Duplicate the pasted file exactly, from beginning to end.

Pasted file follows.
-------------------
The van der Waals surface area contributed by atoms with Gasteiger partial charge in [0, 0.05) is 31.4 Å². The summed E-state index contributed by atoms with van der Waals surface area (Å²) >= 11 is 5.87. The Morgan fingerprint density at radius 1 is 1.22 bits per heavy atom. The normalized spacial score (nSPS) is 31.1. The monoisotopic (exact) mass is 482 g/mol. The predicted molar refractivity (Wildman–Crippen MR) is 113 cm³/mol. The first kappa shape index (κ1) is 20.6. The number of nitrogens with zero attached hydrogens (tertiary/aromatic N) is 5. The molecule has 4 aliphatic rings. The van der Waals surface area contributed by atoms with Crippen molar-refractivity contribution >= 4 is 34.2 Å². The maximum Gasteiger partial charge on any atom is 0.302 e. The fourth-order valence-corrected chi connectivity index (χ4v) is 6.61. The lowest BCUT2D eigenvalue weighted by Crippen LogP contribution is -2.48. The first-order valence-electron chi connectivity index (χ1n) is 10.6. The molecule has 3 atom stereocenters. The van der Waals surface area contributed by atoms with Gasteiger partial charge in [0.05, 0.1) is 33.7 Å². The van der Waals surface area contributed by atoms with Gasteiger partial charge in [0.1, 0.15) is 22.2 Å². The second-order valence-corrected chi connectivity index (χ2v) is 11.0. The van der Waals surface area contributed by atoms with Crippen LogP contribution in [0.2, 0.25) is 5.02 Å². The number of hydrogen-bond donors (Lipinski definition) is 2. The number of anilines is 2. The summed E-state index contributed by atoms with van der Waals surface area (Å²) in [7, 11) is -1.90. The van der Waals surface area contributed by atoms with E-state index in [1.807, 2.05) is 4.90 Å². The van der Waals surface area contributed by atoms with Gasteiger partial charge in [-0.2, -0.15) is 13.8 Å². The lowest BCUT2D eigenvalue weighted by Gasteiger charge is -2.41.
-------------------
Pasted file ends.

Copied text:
The van der Waals surface area contributed by atoms with Gasteiger partial charge in [0, 0.05) is 31.4 Å². The summed E-state index contributed by atoms with van der Waals surface area (Å²) >= 11 is 5.87. The Morgan fingerprint density at radius 1 is 1.22 bits per heavy atom. The normalized spacial score (nSPS) is 31.1. The monoisotopic (exact) mass is 482 g/mol. The predicted molar refractivity (Wildman–Crippen MR) is 113 cm³/mol. The first kappa shape index (κ1) is 20.6. The number of nitrogens with zero attached hydrogens (tertiary/aromatic N) is 5. The molecule has 4 aliphatic rings. The van der Waals surface area contributed by atoms with Crippen molar-refractivity contribution >= 4 is 34.2 Å². The maximum Gasteiger partial charge on any atom is 0.302 e. The fourth-order valence-corrected chi connectivity index (χ4v) is 6.61. The lowest BCUT2D eigenvalue weighted by Crippen LogP contribution is -2.48. The first-order valence-electron chi connectivity index (χ1n) is 10.6. The molecule has 3 atom stereocenters. The van der Waals surface area contributed by atoms with Gasteiger partial charge in [0.05, 0.1) is 33.7 Å². The van der Waals surface area contributed by atoms with Gasteiger partial charge in [0.1, 0.15) is 22.2 Å². The second-order valence-corrected chi connectivity index (χ2v) is 11.0. The van der Waals surface area contributed by atoms with Crippen LogP contribution in [0.2, 0.25) is 5.02 Å². The number of hydrogen-bond donors (Lipinski definition) is 2. The number of anilines is 2. The summed E-state index contributed by atoms with van der Waals surface area (Å²) in [7, 11) is -1.90. The van der Waals surface area contributed by atoms with E-state index in [1.807, 2.05) is 4.90 Å². The van der Waals surface area contributed by atoms with Gasteiger partial charge in [-0.2, -0.15) is 13.8 Å². The lowest BCUT2D eigenvalue weighted by Gasteiger charge is -2.41.